Last week, income tax department surveyed the major bitcoin exchanges in India. The survey reports said, this was done to collect information about transactions and check whether there was a risk of tax evasion. This week, it was reported that the income tax department is set to issue notices to about 5,00,000 high net worth individuals trading on the exchange across India. This comes at a time when there are still no clear regulations on cryptocurrencies and bitcoin exchanges.
Although the Reserve Bank of India (RBI) advises caution on its use, bitcoin is not illegal in India. Cryptocurrency exchanges operate freely and hence we can say that bitcoin is legal. So, if it is a legal entity, why is there silence on its regulation? Also, who is responsible for regulating it?
The RBI has so far issued three notifications pertaining to bitcoin and other virtual currencies (VC). In all these, starting December 2013, the RBI has cautioned users, holders and traders on the risk of these currencies and clarified that it has not given any licence or authorisation to any entity or company to operate such schemes or deals . In a December 2013 notification, the RBI said, “The creation, trading or usage of VCs including Bitcoins, as a medium for payment are not authorised by any central bank or monetary authority. No regulatory approvals, registration or authorisation is stated to have been obtained by the entities concerned for carrying on such activities.” Other than cautioning the public, the RBI hasn’t taken any regulatory stance on virtual currencies yet.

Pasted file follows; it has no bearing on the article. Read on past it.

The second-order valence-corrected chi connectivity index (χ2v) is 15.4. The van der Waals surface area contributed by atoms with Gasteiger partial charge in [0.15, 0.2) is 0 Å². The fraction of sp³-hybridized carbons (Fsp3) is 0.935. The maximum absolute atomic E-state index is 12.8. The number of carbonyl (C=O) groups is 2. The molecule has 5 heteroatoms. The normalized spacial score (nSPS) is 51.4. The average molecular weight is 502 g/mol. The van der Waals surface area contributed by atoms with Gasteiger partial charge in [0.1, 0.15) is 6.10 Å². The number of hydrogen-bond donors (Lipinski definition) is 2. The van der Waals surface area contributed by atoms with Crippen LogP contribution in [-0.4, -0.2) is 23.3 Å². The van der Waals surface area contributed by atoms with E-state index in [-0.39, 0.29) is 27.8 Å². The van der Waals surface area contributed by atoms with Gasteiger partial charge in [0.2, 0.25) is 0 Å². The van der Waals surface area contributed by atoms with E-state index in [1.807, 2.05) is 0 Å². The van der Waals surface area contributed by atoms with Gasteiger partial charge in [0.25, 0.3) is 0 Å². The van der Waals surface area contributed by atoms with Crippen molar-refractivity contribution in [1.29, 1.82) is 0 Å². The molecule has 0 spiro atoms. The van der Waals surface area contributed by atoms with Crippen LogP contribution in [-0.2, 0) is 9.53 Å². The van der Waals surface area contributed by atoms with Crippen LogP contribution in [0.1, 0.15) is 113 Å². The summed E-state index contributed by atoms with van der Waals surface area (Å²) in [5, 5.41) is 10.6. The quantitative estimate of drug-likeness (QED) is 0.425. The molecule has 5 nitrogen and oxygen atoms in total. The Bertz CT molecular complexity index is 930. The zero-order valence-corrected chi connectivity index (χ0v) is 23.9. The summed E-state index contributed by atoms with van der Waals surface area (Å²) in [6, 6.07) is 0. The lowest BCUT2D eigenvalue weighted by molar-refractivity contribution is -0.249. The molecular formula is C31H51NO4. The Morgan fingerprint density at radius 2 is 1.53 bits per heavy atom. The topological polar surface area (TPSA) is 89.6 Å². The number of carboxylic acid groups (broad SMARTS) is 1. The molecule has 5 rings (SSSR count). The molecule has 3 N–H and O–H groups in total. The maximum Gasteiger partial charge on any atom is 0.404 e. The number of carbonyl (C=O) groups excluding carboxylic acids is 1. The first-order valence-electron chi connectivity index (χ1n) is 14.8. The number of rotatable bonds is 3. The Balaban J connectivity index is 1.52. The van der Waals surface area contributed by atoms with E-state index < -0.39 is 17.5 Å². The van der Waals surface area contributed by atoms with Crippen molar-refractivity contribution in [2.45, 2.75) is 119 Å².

After repeated cautionary circulars from the apex bank, in April 2017 the government set up an inter-disciplinary committee—chaired by special secretary (economic affairs)—to examine the existing framework of virtual currencies. The committee was supposed to submit its report within 3 months. The committee was set up to take stock of the present status of virtual currencies both in India and globally, examine the existing global regulatory and legal structures governing virtual currencies, suggest measures for dealing with such virtual currencies including issues relating to consumer protection, money laundering and examine any other matter related to virtual currencies that may be relevant. In December 2017, finance minister Arun Jaitley told the media that the government doesn’t consider bitcoin as a legal tender and it is working on recommendations for such currencies.
Meanwhile, Securities Exchange Board of India (Sebi) on 20 December said that if bitcoin is considered as a commodity derivative then Sebi might regulate it. In countries such as the US, the Sebi-equivalent regulatory body is looking into cryptocurrenices. Experts say, considering cryptocurrencies are looked at as a commodity, Sebi should look at regulating them.
Though there are still no clear regulations or proper jurisdiction, the income-tax department is clear that tax has to be paid on all cryptocurrency transactions. Though there is no mention of cryptocurrencies in the Act, income tax will still have to be paid on any gains accruing from cryptocurrency transactions.